• An Evolving Industry – Have you ever considered that perhaps we’re really not in the trucking industry? We’re not. At the simplest, we’re in the transportation industry. The purpose of our industry is to make money by moving goods (or people) from point A to point B on time, safely, and in good condition. There are many ways of accomplishing these basic functions besides putting the goods in a trailer, hooking it to a tractor, and hauling those goods cross country. New approaches to performing this basic task, via land, sea, and air mean that the industry continues to evolve. Look at Amazon – distribution centers on land and in the air; and drone delivery of goods may be just the beginning. As the industry evolves, you have to ask yourself, where should automating modes really be occurring to better facilitate the basic function of transportation?
  • And the Evolving Competitive Landscape – No matter who you are in the industry, you’ve got new competitors now, and you’ll have new and different competition in the future. Guess what? Those new competitors are also your customers! For a Tier 1 supplier like Bendix, our OE customers are also becoming our competitors in the technological race. For fleets, shippers are becoming competitors – look at Walmart and how they are beginning to evolve to compete with Amazon. We’ve also got new competitors – 10 years ago, did you ever think Google would be developing automated vehicles through its Waymo spin-off? How about Uber Freight? New players and new ways of doing things mean a lot in terms of how we have to think, prepare, and compete. For Bendix and others in the commercial vehicle marketplace, the landscape is changing. The days of a product – or a product family – remaining virtually unchanged, for 20-30 years are gone. Products now need to constantly be reevaluated and reinvented to keep up and to move ahead.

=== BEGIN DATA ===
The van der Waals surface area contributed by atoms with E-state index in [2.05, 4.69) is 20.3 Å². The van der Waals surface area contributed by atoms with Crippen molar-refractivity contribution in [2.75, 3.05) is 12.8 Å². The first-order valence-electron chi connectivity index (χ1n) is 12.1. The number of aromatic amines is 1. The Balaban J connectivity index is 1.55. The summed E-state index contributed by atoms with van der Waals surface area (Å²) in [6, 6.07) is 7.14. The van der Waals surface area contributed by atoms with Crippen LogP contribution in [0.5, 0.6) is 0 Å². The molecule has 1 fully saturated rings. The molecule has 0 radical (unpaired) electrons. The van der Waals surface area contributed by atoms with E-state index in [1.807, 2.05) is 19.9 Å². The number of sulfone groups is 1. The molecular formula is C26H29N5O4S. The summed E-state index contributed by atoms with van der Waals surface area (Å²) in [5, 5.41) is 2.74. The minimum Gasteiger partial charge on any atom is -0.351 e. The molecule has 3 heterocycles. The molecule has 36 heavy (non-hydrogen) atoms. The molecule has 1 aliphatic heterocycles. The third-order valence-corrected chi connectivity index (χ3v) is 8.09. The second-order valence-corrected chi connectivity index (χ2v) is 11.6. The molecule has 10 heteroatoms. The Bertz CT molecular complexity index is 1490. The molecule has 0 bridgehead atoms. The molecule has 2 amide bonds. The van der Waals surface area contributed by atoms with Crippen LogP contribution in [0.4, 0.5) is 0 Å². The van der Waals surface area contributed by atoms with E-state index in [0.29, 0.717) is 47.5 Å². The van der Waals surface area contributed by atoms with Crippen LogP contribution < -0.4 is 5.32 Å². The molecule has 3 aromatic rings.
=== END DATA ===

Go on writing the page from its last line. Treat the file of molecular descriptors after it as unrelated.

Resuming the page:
• Government Legislation/Regulation – Regulations are needed to ensure a safe and level playing field for development and application, as well as ensuring the infrastructure exists to make things happen. It’s not about slowing things down – it’s making sure that people and property stay unharmed as the evolution occurs. And it’s about making sure that evolution isn’t chaotic but controlled – to an extent. Regulatory and legislative actions will happen on all levels – federal, state and local. We’re already seeing it – states that allow or don’t allow testing of automated technologies on trucks. And, it’s not just about regulation and legislation. It also means infrastructure to help facilitate the advancement – from something as simple as making sure lines on the road are visible to adding fiber optic cable to enable vehicle-to-infrastructure communications. Helping to make automated/autonomous vehicles happen safely, efficiently, and effectively – and enforcing the rules to ensure a level playing field – will be the role of government in this ecosystem.